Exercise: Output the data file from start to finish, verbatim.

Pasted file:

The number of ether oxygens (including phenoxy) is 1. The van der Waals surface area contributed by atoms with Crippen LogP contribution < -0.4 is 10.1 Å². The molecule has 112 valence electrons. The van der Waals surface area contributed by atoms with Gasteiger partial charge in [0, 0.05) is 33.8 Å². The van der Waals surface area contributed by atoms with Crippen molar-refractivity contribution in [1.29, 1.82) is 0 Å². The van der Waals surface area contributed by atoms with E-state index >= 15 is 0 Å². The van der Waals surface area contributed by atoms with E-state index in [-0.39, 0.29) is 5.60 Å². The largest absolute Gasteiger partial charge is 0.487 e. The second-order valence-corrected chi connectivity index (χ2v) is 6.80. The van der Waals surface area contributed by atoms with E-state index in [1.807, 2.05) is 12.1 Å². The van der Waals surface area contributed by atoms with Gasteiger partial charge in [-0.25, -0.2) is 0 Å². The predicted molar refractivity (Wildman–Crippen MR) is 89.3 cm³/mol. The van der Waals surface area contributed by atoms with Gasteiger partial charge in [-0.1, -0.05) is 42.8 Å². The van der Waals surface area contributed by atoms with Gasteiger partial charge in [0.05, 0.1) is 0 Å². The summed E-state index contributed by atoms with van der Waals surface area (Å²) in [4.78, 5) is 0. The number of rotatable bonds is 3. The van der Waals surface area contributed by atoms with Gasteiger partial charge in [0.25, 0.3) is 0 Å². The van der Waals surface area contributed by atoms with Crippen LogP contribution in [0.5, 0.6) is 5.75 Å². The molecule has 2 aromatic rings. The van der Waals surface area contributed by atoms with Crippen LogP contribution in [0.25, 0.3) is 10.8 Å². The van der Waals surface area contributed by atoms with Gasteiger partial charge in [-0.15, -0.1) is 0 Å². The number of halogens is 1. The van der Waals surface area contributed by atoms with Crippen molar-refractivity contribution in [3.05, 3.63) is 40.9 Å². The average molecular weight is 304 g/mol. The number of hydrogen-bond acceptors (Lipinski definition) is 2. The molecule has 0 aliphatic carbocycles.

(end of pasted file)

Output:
The number of ether oxygens (including phenoxy) is 1. The van der Waals surface area contributed by atoms with Crippen LogP contribution < -0.4 is 10.1 Å². The molecule has 112 valence electrons. The van der Waals surface area contributed by atoms with Gasteiger partial charge in [0, 0.05) is 33.8 Å². The van der Waals surface area contributed by atoms with Crippen molar-refractivity contribution in [1.29, 1.82) is 0 Å². The van der Waals surface area contributed by atoms with E-state index >= 15 is 0 Å². The van der Waals surface area contributed by atoms with E-state index in [-0.39, 0.29) is 5.60 Å². The largest absolute Gasteiger partial charge is 0.487 e. The second-order valence-corrected chi connectivity index (χ2v) is 6.80. The van der Waals surface area contributed by atoms with E-state index in [1.807, 2.05) is 12.1 Å². The van der Waals surface area contributed by atoms with Gasteiger partial charge in [-0.25, -0.2) is 0 Å². The predicted molar refractivity (Wildman–Crippen MR) is 89.3 cm³/mol. The van der Waals surface area contributed by atoms with Gasteiger partial charge in [-0.1, -0.05) is 42.8 Å². The van der Waals surface area contributed by atoms with Gasteiger partial charge in [0.05, 0.1) is 0 Å². The summed E-state index contributed by atoms with van der Waals surface area (Å²) in [4.78, 5) is 0. The number of rotatable bonds is 3. The van der Waals surface area contributed by atoms with Gasteiger partial charge in [0.25, 0.3) is 0 Å². The van der Waals surface area contributed by atoms with Crippen LogP contribution in [0.5, 0.6) is 5.75 Å². The molecule has 2 aromatic rings. The van der Waals surface area contributed by atoms with Crippen LogP contribution in [0.25, 0.3) is 10.8 Å². The van der Waals surface area contributed by atoms with Gasteiger partial charge in [-0.15, -0.1) is 0 Å². The number of halogens is 1. The van der Waals surface area contributed by atoms with Crippen molar-refractivity contribution in [3.05, 3.63) is 40.9 Å². The average molecular weight is 304 g/mol. The number of hydrogen-bond acceptors (Lipinski definition) is 2. The molecule has 0 aliphatic carbocycles.